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Old September 12, 2012, 10:14 PM   #1
jaredb03
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Reloading 44 Mag question

I've been reloading 9mm, and 223 for about 2 years now, and i recently bought an 8" 44 mag raging bull. I love the gun and is really fun to shoot. This is my first large caliber pistol that i am trying to reload for and i had a couple questions.
I have been buying Winchester 44's from walmart that are about $40 for 50, and i built up enough brass that i am ready to start reloading. So i went out and got all the reloading stuff, and 3 different types of bullets. 200gr Lead round flat tip, 240gr lead SWC, and 240gr FMJ flat tips. Loaded the 200gr with 7gr win 231, and both 240gr with just under 10gr win 231(all inside the specs from hodgdon site).
The problem i am having is they don't have much power behind. The factory rounds I've been buying from walmart have a lot of kick and you can feel it when you shoot them, and i was wanting that feeling in my reloads not for them to feel like 9mm. I haven't been crimping as i never have on pistols, and was wondering if that would change anything? I don't know what a safe amount of win 231 would be to put in. Also I have red dot, varget, and unique powder available to use. Thanks for any help in advance.
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Old September 12, 2012, 10:26 PM   #2
black mamba
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All of your powders are too fast for top velocities in the 44 mag except Varget, which is a rifle powder and way too slow.

I prefer Accurate 4100 or Ramshot Enforcer (both the same powder, just labeled differently). They give top velocities, burn super clean, meter beautifully out of powder measures, and do not require magnum primers to ignite. You can check their online guides for loads.

http://www.accuratepowder.com/wp-con...d_data_3.5.pdf

http://www.ramshot.com/wp-content/up...dgun_rifle.pdf
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Old September 12, 2012, 10:39 PM   #3
jaredb03
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Thanks for the quick reply. Will that powder give the umph im looking for? The way im loading it now doesn't effect the accuracy it just feels like shooting a 9mm out of a 4 pound gun.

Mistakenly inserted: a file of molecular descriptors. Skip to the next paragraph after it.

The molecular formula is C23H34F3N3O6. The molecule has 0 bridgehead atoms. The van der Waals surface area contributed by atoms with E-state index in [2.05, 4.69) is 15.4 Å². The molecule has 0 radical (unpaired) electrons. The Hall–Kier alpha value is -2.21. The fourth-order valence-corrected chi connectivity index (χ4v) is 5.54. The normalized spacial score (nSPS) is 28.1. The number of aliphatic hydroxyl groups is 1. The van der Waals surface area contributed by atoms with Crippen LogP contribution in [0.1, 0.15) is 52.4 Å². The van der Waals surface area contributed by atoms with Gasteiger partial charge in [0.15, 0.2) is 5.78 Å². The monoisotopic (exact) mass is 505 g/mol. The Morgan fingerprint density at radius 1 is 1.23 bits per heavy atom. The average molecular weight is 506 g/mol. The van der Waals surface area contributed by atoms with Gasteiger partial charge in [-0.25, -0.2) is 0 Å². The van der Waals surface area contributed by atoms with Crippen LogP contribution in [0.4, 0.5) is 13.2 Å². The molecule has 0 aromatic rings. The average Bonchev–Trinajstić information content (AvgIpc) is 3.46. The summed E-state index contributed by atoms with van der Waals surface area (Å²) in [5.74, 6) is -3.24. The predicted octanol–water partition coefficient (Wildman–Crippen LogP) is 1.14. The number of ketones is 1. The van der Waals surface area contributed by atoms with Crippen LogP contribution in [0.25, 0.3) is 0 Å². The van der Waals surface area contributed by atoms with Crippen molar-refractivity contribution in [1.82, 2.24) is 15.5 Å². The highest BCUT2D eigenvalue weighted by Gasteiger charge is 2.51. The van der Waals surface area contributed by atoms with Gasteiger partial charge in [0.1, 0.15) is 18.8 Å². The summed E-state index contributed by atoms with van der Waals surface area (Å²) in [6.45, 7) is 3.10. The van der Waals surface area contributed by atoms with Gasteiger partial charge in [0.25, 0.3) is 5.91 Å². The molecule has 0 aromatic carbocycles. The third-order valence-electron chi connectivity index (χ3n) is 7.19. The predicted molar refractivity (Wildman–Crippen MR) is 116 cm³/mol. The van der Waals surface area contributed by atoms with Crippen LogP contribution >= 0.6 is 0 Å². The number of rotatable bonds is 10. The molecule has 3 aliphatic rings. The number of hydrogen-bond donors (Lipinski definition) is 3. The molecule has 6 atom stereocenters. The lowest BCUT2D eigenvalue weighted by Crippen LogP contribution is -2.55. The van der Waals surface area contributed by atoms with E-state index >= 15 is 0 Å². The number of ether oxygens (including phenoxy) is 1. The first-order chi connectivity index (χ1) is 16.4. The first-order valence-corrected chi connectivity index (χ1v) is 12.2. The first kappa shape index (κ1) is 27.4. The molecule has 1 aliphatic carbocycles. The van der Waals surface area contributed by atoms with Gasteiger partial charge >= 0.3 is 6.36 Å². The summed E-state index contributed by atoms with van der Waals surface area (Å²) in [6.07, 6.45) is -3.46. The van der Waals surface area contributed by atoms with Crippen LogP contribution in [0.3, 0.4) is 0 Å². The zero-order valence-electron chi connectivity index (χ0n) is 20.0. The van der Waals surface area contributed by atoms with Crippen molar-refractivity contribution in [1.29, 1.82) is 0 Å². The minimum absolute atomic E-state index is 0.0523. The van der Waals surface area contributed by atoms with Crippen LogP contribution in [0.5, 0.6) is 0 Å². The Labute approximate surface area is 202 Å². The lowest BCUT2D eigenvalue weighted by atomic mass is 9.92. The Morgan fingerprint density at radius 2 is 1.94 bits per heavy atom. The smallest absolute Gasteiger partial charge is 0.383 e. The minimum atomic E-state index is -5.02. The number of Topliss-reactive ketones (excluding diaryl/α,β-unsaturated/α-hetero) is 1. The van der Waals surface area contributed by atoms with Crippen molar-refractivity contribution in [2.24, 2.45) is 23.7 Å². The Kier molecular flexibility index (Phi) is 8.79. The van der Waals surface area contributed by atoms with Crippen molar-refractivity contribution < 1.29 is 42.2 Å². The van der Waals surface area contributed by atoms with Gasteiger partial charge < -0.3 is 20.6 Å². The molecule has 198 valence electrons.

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Old September 12, 2012, 10:52 PM   #4
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296/110 pretty much the same thing from same company Hogdon/Winchester. That will work real good if you want that "feeling." I like more pedestrian ammunition - something with Unique.
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Old September 12, 2012, 11:20 PM   #5
45YearsShooting
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Titegroup, 231 and Unique are for low-velocity loads in the 44 mag, something like 6.5 grains of Titegroup with a 240 gr cast bullet, giving about 1000 fps in my S&W 629 at 8000 feet elevation at 70 degrees Fahrenheit. I would not load a cast bullet much faster than that.

If you want a real "magnum" load, you have to use a slower powder. Something like 22 to 24 grains of H110 pushing a 240 grain jacketed bullet to about 1400 fps. Beware that 24 grains is a maximum load and should be approached with caution. Also make sure to clean any leading out of the barrel if you were shooting cast bullets before the jacketed ones.

If you don't have a good reloading manual, make sure you get one. The Speer manual is a good one.
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Old September 12, 2012, 11:29 PM   #6
45YearsShooting
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I also recommend doing a roll crimp on that round, especially when using real magnum loads. Besides the obvious reason for doing this, it supposedly gives more consistent velocities, although I have never tested this.
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Old September 12, 2012, 11:36 PM   #7
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45Years - good info. Do you live at 8,000 feet? Must be nice. I'm 60 years shooting but even 15 years ago I couldn't live or even stay long at that altitude. In 1981 I was getting nosebleeds and headaches in Estes Park.

I was gonna tease you about your velocity measurement in that thinner air.
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Old September 13, 2012, 12:19 AM   #8
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Lyman say 9.1 to 12.6 of 231 with a 200 gr lead boolit. You'd probably have a good plinking load at 10.0 grains. The 240's are going to do better with a slower powder like 2400. You absolutely have to crimp them for a revolver. I would advise against you trying H110/296 yet because it can be touchy, and you sound like a newbie to reloading. A newbie without a manual and a 44 Mag?!